Australia’s Property Market: A Surge in Cash Purchases - Property Inc

Australia’s Property Market: A Surge in Cash Purchases

In a recent revelation, more than one in four properties on Australia’s east coast were bought entirely in cash in 2023, a trend driven by downsizers, affluent buyers, and investors. This significant cash infusion into the real estate market has contributed to property price growth, despite the challenges posed by rising interest rates. According to PEXA’s 2023 Cash Purchases Report, a striking 28.5% of all residential property sales were cash transactions, marking an increase from 25.6% in the previous year, with the total value of these purchases amounting to $129.6 billion compared to $127.7 billion in 2022.

Sydney’s suburbs like Milsons Point, Darling Point, and the CBD have seen the highest proportion of cash purchases, alongside Melbourne’s Carlton and Melbourne postcodes. PEXA chief economist, Julie Toth, highlighted the substantial impact of cash buyers on the market’s resilience. “It is one of the reasons why property markets have proven to be very resilient over the past two years when we have seen interest rates have quite quickly risen in a short space of time,” Toth remarked, emphasizing that cash buyers, unaffected by mortgage costs, have helped sustain high property prices and transaction volumes.

This trend is not just limited to the metro areas but is also evident in regional markets, fueled by retirees and well-off city dwellers seeking lifestyle changes. Notably, high-priced suburbs have witnessed a relatively high number of cash transactions, a pattern that underlines the significant role of wealth and savings in real estate purchases.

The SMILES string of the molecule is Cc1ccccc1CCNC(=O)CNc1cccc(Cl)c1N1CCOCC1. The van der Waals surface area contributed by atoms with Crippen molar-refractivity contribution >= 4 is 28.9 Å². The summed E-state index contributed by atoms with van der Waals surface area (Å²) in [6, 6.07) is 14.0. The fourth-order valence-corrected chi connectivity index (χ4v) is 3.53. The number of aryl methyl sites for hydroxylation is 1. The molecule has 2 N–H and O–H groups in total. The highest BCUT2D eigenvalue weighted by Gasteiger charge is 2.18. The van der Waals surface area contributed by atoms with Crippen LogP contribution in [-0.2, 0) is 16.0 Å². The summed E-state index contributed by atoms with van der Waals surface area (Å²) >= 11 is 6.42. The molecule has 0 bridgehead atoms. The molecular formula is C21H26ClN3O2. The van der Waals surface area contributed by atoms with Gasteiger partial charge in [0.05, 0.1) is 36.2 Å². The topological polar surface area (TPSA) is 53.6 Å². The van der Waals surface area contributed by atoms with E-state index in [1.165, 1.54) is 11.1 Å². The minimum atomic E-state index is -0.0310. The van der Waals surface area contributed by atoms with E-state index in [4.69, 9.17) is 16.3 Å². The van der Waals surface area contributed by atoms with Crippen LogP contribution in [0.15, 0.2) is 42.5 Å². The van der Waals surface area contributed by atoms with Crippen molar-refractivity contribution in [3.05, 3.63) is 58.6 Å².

Industry professionals have observed a surge in cash buyers, with Daphne Sauvage of Sydney Sotheby’s International noting, “That cashed-up buyer is swooping, and they’re performing quicker and stronger than those relying on loans. It’s certainly accelerating.” Similarly, Alex Phillips of PPD points to downsizers as a key driver of this market, indicating a sustained trend fueled by an ageing population.

The prevalence of cash purchases has implications for market dynamics, potentially exacerbating the intergenerational wealth divide. Those already possessing property and liquidity are poised to have a competitive advantage in future acquisitions, further entrenching disparities. As Julie Toth suggests, the phenomenon of cash purchasers is likely to expand, highlighting the broader socioeconomic implications on market accessibility and equity.

In a market where finance is increasingly becoming a secondary consideration for a significant portion of transactions, especially in the high-end segments, the landscape of property ownership and investment in Australia continues to evolve. As Andrew Macmillan of Jellis Craig articulates, cash buyers are seizing opportunities presented by market conditions, unaffected by the deterrent of interest rates, marking a notable shift in the dynamics of property acquisition and ownership.

References:

Razaghi, Tawar. “No mortgage needed: Suburbs where one in two homes are bought in cash.” https://www.smh.com.au/property/news/no-mortgage-needed-suburbs-where-one-in-two-homes-are-bought-in-cash-20240312-p5fbrn.html 

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